As Co-Owner of City Fitness Gym, Cleveland Park’s neighborhood gym, I take issue with the statement “Gyms suggest a lack of structure, intensity and discipline” in the article Sweat Equity in the December 3, 2015 Style section.
Workouts should have structure – the right variety of fitness classes, personal trainers, and tailored workouts provide that in a gym setting. Workouts should provide intensity – and that means different things to different participants, some want to feel the burn and scream, others find pain to be long-lasting and negative. Workouts do need discipline to be effective – trainers provide that for some; group fitness classes bring a social accountability to others.
The Council of the District of Columbia gave us a Resolution as the Longest-Standing Woman owned Fitness business in the District. We have been in the fitness business for 33 years. We have survived all the fitness trends and continue in our commitment to improve the health and fitness of the community. We did not accomplish this longevity by promoting an elitist attitude, unrealistic physical appearance or a cult like atmosphere with short-term “Killer Workouts” that promise quick results and end in long-term overuse injury from unbalanced programming. Maybe our unique position of being a neighborhood “boutique” gym allows us to offer more attention and promotes adherence.
The article suggests that the Type-A personality is new to DC and that what they seek more stress and pressure. Type-A’s have been here from the beginning. Some thrive off of more stress, but many crave a haven from the storm. When 9-11 occurred, when the Wall Street collapse occurred, when other large stressors have affected our community, our attendance has gone up. What activities were busier? Yoga, group strength, and other mind-body modalities. People did not seek torture, they wanted nurturing and peace. We have many members, Type-A’s and not, who have been exercising in our friendly community for 25-30 years who could not have made it to their Silver years healthy and strong if they focused only on High-Intensity Training Trends.
Don’t get me started on some of the statements or words in this article that I found offensive: HURTS LIKE HELL. HURTS SO GOOD. POUNDING. BODY-NUMBING. HATE IT OR HATE IT YOGA. MISERABLE. INSTURMENTS OF TORTURE. S & M. FIRE. SCREAMING, FIENDS, BLACK OUT, OBSESSION. These words belong in the article below RUN, HIDE, FIGHT. AND GET USED TO IT, about 355 mass shootings this year in the United States. This is an interesting juxtaposing of articles to say the least. This attitude is not a recipe for longevity but a set up for exercise burnout.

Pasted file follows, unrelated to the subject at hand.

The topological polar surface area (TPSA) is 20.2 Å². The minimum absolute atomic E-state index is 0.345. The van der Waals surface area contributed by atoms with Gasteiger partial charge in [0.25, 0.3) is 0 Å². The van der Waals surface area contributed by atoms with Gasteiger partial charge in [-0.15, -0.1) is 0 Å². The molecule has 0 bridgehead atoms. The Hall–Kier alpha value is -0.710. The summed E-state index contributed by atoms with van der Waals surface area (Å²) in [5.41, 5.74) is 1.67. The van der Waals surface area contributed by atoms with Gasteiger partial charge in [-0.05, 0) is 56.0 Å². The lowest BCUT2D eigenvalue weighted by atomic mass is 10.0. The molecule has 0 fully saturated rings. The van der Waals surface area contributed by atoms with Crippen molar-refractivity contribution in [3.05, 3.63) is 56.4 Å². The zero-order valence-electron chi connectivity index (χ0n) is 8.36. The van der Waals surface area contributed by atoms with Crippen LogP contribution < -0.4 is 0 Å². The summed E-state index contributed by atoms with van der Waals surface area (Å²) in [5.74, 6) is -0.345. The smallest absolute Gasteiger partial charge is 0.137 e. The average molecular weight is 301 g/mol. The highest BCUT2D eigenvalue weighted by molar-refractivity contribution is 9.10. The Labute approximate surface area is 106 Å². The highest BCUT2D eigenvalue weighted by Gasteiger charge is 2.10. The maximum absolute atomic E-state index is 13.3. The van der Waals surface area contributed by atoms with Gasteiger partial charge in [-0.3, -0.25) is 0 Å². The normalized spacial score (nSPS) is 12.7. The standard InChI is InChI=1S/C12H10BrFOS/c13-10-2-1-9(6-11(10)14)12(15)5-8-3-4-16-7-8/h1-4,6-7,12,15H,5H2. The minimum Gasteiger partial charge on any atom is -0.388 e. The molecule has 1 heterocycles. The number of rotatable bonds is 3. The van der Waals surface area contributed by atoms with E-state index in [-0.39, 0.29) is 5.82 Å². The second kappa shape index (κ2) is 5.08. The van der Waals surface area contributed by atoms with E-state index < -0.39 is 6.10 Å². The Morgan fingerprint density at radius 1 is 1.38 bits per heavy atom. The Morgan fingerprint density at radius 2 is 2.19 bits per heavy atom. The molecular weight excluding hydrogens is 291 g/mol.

There is nothing new under the sun. What many of these programs have done is to rename and amp up already existing exercise practices. You can take Pilates and yoga, combine them (which has been done for decades) and “Power” market them with a new name…and they are still Pilates and yoga, but not necessarily safer or better. Add a celebrity smile to your marketing and suddenly you have a sensation. Kudos to their marketing teams, but one wonders if their safety guidelines and teacher training can properly keep up with the demand.
An interesting article to write might be the evolution of group exercise and what it does for people. In my 52 years, I have been in a Sports Illustrated workout video, I brought Ashtanga Yoga into the DC gym market, I have taught step, strength, slide, hi/lo, circuit classes, interval training, Pilates and now pole dancing. I get the need for variety and challenge the mind and the body. Our gym offers a huge variety of classes and types of trainers to provide that variety and structure to our clientele. We encourage everyone to work on all fitness components – cardio-respiratory, body composition, muscular strength, endurance, and flexibility. We also encourage balance – physical and mental. I personally use the Medicine Wheel as a guide for wholeness and wellness and we use these same principles to guide our members.
I end this with words that I feel would benefit the Type-A, work-obsessed people of this city and world at large:
How we journey there may be the most interesting story of all.